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Foreign Trade 

Foreign Trade Statistics

 

USD million

 

2010

2011

2012

2013

2014

2015

2016

Exports (FOB)

113,883

134,907

152,462

151,803

157,610

143,839

142,606

Imports (CIF)

185,544

240,842

236,545

251,661

242,177

207,234

198,601

Trade Volume

299,427

375,749

389,007

403,464

399,787

351,073

341,207

Trade Balance

-71,661

-105,935

-84,083

-99,859

-84,567

-63,395

-55,995

 

Source: TurkStat

 

Due to the implementation of the liberalization process since the 1980s, the Turkish economy has experienced a period of substantial growth. Foreign trade, in respect of both exports and imports, has grown rapidly and notable changes in the structure of exports have been observed. In this regard, industrial products have gained prominence over agricultural products.

 

Turkey became a member of the World Trade Organization (WTO) in 1995. Following this move, it finalized an agreement with the European Union, enabling it to join the Customs Union on January 1, 1996.

 

Exports

 

In line with the policies implemented as part of the export-led development model followed since 1980, exportation has become important to Turkey in both qualitative and quantitative terms.

 

Starting in particular in 1980 and continuing up to the mid-1990s, significant developments have been observed in the market share held by labor-intensive industrial products such as textiles and clothing, iron and steel, and foodstuffs.

 

In 1996, following the establishment of a Customs Union with the European Union, Turkey's exports entered a new structural transformation process. Developments in recent years show that production and exportation have increased substantially in high-technology sectors, where goods include electrical and electronic machinery and equipment, as well as in the automotive industry. In this respect, it can also be observed that the export market share of manufactured industrial products has increased.

 

Top 10 Export Product Groups in 2016

 

 

Product Groups

USD billion

Share in total exports (%)

1

Vehicles other than railway or tramway rolling-stock, parts thereof

  19.804

13.9

2

Boilers, machineries and mechanical appliances, parts thereof

  12.405

8.7

3

Precious stones, precious metals, pearls and articles thereof

  12.176

8.5

4

Knitted and crocheted goods, and articles thereof

  8.855

6.2

5

Electrical machinery and equipment, parts thereof

  7.778

5.5

6

Iron and steel

  6.187

4.3

7

Non-knitted and crocheted goods, and articles thereof

  5.928

4.2

8

Plastic and articles thereof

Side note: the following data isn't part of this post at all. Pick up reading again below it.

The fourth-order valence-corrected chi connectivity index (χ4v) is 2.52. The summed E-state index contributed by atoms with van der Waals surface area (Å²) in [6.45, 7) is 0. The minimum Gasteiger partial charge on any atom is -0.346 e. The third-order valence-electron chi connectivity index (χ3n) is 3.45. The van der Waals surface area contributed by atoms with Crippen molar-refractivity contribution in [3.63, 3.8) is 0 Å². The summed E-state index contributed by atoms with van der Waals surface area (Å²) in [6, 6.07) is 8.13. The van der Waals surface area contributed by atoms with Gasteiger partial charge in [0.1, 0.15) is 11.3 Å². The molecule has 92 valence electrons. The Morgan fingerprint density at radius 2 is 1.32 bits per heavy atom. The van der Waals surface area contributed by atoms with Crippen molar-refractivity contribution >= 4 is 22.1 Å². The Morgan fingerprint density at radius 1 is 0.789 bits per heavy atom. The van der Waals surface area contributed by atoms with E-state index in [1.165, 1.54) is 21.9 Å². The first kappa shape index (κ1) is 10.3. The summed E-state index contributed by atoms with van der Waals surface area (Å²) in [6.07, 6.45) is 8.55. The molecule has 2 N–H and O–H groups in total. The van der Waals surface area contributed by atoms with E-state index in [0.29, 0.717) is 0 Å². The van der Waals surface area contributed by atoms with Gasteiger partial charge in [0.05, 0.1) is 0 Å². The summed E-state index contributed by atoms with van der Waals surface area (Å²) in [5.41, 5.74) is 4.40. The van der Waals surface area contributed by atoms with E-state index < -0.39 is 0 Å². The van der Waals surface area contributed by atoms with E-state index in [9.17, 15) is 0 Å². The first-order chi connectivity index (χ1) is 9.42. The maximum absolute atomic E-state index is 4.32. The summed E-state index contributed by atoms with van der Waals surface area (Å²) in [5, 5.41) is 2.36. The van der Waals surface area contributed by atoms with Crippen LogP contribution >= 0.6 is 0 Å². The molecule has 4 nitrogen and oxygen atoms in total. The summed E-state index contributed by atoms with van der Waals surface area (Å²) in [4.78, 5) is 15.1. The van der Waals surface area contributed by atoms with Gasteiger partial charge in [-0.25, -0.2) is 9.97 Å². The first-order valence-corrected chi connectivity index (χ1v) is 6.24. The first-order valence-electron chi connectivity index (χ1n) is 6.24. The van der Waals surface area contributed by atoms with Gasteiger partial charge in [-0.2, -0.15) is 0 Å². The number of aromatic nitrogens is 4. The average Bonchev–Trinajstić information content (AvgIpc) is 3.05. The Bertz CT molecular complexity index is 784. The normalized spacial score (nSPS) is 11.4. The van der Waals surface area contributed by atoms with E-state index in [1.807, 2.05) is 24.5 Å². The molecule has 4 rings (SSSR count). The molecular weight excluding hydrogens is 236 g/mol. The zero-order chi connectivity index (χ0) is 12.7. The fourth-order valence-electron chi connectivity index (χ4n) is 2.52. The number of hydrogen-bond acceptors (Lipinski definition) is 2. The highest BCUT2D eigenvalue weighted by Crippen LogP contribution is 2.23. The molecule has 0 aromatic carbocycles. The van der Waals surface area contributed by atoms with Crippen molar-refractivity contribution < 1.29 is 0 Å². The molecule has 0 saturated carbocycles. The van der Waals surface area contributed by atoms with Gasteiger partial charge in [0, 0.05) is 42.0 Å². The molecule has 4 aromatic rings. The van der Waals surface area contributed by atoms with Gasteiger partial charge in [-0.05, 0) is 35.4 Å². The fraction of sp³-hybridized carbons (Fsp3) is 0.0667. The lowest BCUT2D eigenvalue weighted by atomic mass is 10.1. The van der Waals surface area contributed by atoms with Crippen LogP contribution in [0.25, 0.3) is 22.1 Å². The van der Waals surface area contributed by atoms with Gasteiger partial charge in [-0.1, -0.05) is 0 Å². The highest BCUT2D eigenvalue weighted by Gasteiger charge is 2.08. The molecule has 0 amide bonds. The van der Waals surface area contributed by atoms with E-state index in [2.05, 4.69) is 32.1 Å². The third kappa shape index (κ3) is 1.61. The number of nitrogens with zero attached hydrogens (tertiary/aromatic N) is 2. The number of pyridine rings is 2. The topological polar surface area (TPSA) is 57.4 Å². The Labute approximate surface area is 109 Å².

5.027

3.5

9

Articles of iron and steel

  4.967

3.5

10

Edible fruits and nuts, peel of melons or citrus fruits

  3.873

2.7

 

Source: TurkStat

 

Major Export Markets in 2016 

 

Markets

USD million

Share (%)

A-EU 28

 68.371

47.9

B-Free Zones in Turkey

 1.837

1.3

C-Other countries

 72.397

50.8

1- Other European countries

 9.739

6.8

2- North African countries

 7.756

5.4

3- Other African countries

 3.651

2.6

4- North American countries

 7.408

5.2

5- Central American countries and Caribbean

 846

0.6

6- South America countries

 1.095

0.8

7- Near and Middle Eastern countries

 31.317

22

8- Other Asian countries

 9.692

6.8

9- Australia and New Zealand

 736

0.5

10- Other countries

 152

0.1

 

Source: TurkStat

 

Imports

 

The Turkish import regime highlights the liberalization of Turkish imports in line with its commitment to complete the Customs Union with the EU, its relationship with EFTA, and its obligations under the World Trade Organization (WTO). Turkey has placed special emphasis on its commitment to reduce customs duties in order to align itself with the Common Customs Tariff. Turkey has made some necessary modifications to its import regime, and by January 1, 1996 the Customs Union with the EU became effective.

 

The basic aims of Turkey’s import policy since the early 1980s can be summarized as follows:

 

  • To reduce protectionist measures in conformity with the new GATT rules
  • To reduce bureaucratic procedures
  • To secure a supply of raw materials and intermediary goods at suitable prices with certain quality standards

 

Turkey's Membership of International Trade Organizations

 

Turkey has been a member of the World Trade Organization (WTO) since 1995. The country’s commitment to integrating regional and international trade norms can be seen in its participation in and membership of various organizations, including the Economic Cooperation Organization (ECO), the United Nations Conference on Trade and Development (UNCTAD), the Organization of the Black Sea Economic Cooperation (BSEC), the World Customs Organization (WCO), the International Chamber of Commerce (ICC), D-8, and various other organizations.

 

In addition to the Customs Union with the EU, Turkey has signed Free Trade Agreements (FTA) with Albania, Bosnia-Herzegovina, Chile, Egypt, Faroe Islands*, Georgia, Ghana*, Iceland, Israel, Jordan, Kosovo*, Lebanon*, Macedonia, Malaysia, Mauritius, Montenegro, Moldova*, Morocco, Norway, Palestine, Serbia, Singapore*, South Korea, Switzerland and Lichtenstein, Syria (pending), Tunisia. (*to be ratified).